Gender ideology essentially holds that gender is constructed, not determined genetically at birth. It considers that it is the environment, education, social and family relationships and eventually, the desire of every individual, that determines the sex assigned to each person (included transsexuality).

However, there does not appear to be any medical evidence to sustain this stance; on the contrary, it seems that the genetic sex is the most decisive factor for defining the sexual status of an individual, not what gender ideology maintains.

In the midst of all this controversy, the case of David Reimer appears to have come to shed an undeniable light. David was a young transsexual, who eventually committed suicide after a turbulent life. His story was told in Spanish online newspaper ABC digital ( sociedad, on 24th August 2015) see english version:

Brenda, as he became known, did not know that he had been born male until he was 15 years old. It was one afternoon in 1980 when his father, haunted by the suffering he witnessed, revealed to him the story that he had been keeping secret: he had been born in Canada as Bruce, together with his twin brother Brian, but medical negligence during a routine circumcision procedure in 1965 had destroyed his genitals.

In a desperate attempt for their child to have a normal life, his parents contacted a psychologist, who assured them that sexual status is not innate, but is determined by education in the early years of life. In other words, if Bruce was treated as Brenda, he would become a full woman, instead of suffering as a man without a penis. The psychologist in question was John Money, a doctor at Johns Hopkins hospital (Baltimore), famous for his theories on gender. Furthermore, it was an unequalled opportunity for Money to prove his theories, as he would have a control subject: Brian, with the same genetic makeup as his brother, but who would have a different orientation.

On 3rd July 1967, Bruce underwent surgical castration (removing his testicles) and a vagina was shaped. Bruce became Brenda, and at the same time a guinea pig. Meanwhile, the instructions to his parents, Janet and Ron, were clear: never tell him what had happened.

The children grew and the situation became complicated. As Janet, now in her nineties, told Rolling Stone journalist John Colapinto, the first time that she tried to put a dress on Brenda, she tried to tear it off. “I remember thinking, ‘Oh, my God, she knows she’s a boy and she doesn’t want girls’ clothing!”. But that was not the only thing. When her brother played at shaving with their father, Brenda wanted to as well. “My dad said, ‘No, no. You go with your mother’. I started crying, ‘Why can’t I shave, too?’, he recalled. Since she was small, she had insisted on urinating standing up.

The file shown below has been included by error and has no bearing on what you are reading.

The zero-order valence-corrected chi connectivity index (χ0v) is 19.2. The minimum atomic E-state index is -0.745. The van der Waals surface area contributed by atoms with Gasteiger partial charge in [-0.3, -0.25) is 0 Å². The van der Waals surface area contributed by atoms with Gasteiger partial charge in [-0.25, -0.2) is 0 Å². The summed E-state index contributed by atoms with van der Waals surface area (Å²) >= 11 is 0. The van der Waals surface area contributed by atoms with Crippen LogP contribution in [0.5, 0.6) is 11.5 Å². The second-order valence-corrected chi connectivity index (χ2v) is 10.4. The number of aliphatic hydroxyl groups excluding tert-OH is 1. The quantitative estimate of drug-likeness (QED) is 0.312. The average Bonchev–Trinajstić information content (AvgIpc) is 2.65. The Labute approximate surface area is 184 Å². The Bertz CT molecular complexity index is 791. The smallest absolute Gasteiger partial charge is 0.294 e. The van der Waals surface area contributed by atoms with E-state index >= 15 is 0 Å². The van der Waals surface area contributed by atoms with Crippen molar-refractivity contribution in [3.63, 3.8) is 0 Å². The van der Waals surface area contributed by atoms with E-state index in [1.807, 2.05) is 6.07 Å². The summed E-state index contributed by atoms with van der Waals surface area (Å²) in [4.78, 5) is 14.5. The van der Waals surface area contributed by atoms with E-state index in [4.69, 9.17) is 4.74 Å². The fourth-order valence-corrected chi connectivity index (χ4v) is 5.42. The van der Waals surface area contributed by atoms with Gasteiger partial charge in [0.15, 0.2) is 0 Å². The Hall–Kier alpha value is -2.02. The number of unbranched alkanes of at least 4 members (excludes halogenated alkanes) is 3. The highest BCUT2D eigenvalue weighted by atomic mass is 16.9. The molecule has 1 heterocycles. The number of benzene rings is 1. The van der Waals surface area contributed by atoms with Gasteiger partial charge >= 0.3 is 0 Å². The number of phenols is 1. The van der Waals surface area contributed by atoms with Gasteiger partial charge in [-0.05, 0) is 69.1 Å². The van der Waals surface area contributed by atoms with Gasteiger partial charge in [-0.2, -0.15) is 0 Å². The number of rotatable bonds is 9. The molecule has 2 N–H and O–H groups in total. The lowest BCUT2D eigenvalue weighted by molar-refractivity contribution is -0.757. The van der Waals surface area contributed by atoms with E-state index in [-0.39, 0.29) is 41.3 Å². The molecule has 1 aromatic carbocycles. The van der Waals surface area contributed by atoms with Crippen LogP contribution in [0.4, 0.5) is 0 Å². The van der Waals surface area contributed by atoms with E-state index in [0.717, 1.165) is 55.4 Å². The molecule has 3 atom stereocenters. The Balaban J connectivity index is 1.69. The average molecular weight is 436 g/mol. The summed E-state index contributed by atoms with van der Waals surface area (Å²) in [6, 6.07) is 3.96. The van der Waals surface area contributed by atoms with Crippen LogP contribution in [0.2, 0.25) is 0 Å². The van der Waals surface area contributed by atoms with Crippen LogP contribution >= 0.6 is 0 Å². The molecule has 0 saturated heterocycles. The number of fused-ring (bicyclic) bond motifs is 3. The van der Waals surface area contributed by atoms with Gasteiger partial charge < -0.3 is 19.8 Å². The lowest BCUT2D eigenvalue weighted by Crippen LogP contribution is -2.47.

For his part, her twin identified Brenda as a sister. “But she never, ever acted the part”  “She’d get a skipping rope for a gift, and the only thing we’d use that for was to tie people up, whip people with it. Never used it for what it was bought for. She played with my toys: Tinkertoys, dump trucks. Toys like this sewing machine she got just sat”.

However, when Dr. Money published his first book on the “John/Joan study” (as he had christened it) five years later, under the title “Man Woman Boy Girl”, the conclusions stated were the opposite. Money assured that after having emphasised the use of feminine clothes, Brenda already had a clear preference for dresses. That she felt proud of her long hair. That for Christmas she had asked for a doll’s house and a stroller. That gender orientation had been imposed.

But when Brenda reached adolescence, she suffered from depression and had tried to commit suicide at least once. She also took oestrogens. When Dr. Money urged her to undergo further surgery, she outright refused. It was then that her parents decided to tell her everything. Brenda could become a boy again. He chose the name “David” in honour of the biblical hero who, defying all the odds, killed the giant Goliath. He underwent a phalloplasty and the breasts that had grown as a result of the hormones were removed. When he was 25, he got married.

Tragically, both twins ended up committing suicide within two years of each other. His family had been shattered. His mother Janet fell into repeated clinical depression that required hospitalisation. His father Ron became an alcoholic. His twin Brian dropped out of school and tried to commit suicide on several occasions, until he managed to do so in 2002. Two years later, at 38 years of age, David did the same, having divorced his wife three years previously.

Objective medical support against gender ideology. The story of David Reimer came to light in 1997, thanks to Dr. Milton Diamond at the University of Hawaii, who convinced David that telling his story would help to ensure that it never happened to anyone else.

There appears to be little more to add to this controversial case which, due to its unique nature, cannot proclaim anything definite on gender ideology. Nevertheless, it does provide objective, albeit partial support against it.


Justo Aznar

Bioethics Observatory

Catholic University of Valencia


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